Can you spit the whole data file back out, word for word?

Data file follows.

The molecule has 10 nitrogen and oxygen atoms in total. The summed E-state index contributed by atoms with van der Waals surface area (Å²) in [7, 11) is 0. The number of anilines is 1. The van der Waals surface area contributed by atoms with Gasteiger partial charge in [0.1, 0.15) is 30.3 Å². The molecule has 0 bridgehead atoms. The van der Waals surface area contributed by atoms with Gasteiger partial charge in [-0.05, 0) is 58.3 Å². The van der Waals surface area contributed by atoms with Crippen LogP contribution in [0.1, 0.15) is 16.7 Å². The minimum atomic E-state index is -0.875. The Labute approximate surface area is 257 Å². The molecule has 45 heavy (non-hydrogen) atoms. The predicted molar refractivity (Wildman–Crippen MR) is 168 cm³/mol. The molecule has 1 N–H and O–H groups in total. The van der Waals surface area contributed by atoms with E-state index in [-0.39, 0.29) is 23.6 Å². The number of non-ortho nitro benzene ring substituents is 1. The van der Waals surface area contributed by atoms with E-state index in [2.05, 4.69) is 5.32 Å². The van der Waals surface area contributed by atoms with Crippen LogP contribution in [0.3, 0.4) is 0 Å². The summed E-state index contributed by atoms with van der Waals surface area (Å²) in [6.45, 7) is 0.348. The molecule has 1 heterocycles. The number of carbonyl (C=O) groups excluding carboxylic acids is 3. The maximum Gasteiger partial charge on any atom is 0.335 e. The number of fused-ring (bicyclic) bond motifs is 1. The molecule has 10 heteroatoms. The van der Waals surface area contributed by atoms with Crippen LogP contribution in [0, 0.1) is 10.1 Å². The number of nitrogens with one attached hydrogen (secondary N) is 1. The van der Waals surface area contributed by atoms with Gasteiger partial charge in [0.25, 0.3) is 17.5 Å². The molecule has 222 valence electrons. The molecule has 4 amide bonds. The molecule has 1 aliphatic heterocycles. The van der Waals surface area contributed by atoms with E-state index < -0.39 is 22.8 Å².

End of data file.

The molecule has 10 nitrogen and oxygen atoms in total. The summed E-state index contributed by atoms with van der Waals surface area (Å²) in [7, 11) is 0. The number of anilines is 1. The van der Waals surface area contributed by atoms with Gasteiger partial charge in [0.1, 0.15) is 30.3 Å². The molecule has 0 bridgehead atoms. The van der Waals surface area contributed by atoms with Gasteiger partial charge in [-0.05, 0) is 58.3 Å². The van der Waals surface area contributed by atoms with Crippen LogP contribution in [0.1, 0.15) is 16.7 Å². The minimum atomic E-state index is -0.875. The Labute approximate surface area is 257 Å². The molecule has 45 heavy (non-hydrogen) atoms. The predicted molar refractivity (Wildman–Crippen MR) is 168 cm³/mol. The molecule has 1 N–H and O–H groups in total. The van der Waals surface area contributed by atoms with E-state index in [-0.39, 0.29) is 23.6 Å². The number of non-ortho nitro benzene ring substituents is 1. The van der Waals surface area contributed by atoms with E-state index in [2.05, 4.69) is 5.32 Å². The van der Waals surface area contributed by atoms with Crippen LogP contribution in [0.3, 0.4) is 0 Å². The summed E-state index contributed by atoms with van der Waals surface area (Å²) in [6.45, 7) is 0.348. The molecule has 1 heterocycles. The number of carbonyl (C=O) groups excluding carboxylic acids is 3. The maximum Gasteiger partial charge on any atom is 0.335 e. The number of fused-ring (bicyclic) bond motifs is 1. The molecule has 10 heteroatoms. The van der Waals surface area contributed by atoms with Crippen LogP contribution in [0, 0.1) is 10.1 Å². The number of nitrogens with one attached hydrogen (secondary N) is 1. The van der Waals surface area contributed by atoms with Gasteiger partial charge in [0.25, 0.3) is 17.5 Å². The molecule has 222 valence electrons. The molecule has 4 amide bonds. The molecule has 1 aliphatic heterocycles. The van der Waals surface area contributed by atoms with E-state index < -0.39 is 22.8 Å².